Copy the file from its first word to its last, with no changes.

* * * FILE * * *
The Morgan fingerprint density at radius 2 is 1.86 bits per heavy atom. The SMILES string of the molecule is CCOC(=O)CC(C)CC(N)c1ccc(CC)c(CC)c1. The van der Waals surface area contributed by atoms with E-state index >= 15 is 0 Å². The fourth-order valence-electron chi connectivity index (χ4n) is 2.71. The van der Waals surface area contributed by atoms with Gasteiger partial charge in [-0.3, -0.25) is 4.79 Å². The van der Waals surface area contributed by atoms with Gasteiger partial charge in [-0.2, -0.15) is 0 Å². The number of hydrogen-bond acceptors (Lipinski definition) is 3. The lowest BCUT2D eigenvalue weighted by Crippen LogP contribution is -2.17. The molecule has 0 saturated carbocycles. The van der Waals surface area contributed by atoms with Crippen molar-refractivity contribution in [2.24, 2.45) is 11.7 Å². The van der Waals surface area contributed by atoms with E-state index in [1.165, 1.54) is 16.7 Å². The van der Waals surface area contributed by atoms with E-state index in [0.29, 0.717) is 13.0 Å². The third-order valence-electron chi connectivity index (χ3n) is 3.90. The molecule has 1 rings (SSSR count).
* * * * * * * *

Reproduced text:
The Morgan fingerprint density at radius 2 is 1.86 bits per heavy atom. The SMILES string of the molecule is CCOC(=O)CC(C)CC(N)c1ccc(CC)c(CC)c1. The van der Waals surface area contributed by atoms with E-state index >= 15 is 0 Å². The fourth-order valence-electron chi connectivity index (χ4n) is 2.71. The van der Waals surface area contributed by atoms with Gasteiger partial charge in [-0.3, -0.25) is 4.79 Å². The van der Waals surface area contributed by atoms with Gasteiger partial charge in [-0.2, -0.15) is 0 Å². The number of hydrogen-bond acceptors (Lipinski definition) is 3. The lowest BCUT2D eigenvalue weighted by Crippen LogP contribution is -2.17. The molecule has 0 saturated carbocycles. The van der Waals surface area contributed by atoms with Crippen molar-refractivity contribution in [2.24, 2.45) is 11.7 Å². The van der Waals surface area contributed by atoms with E-state index in [1.165, 1.54) is 16.7 Å². The van der Waals surface area contributed by atoms with E-state index in [0.29, 0.717) is 13.0 Å². The third-order valence-electron chi connectivity index (χ3n) is 3.90. The molecule has 1 rings (SSSR count).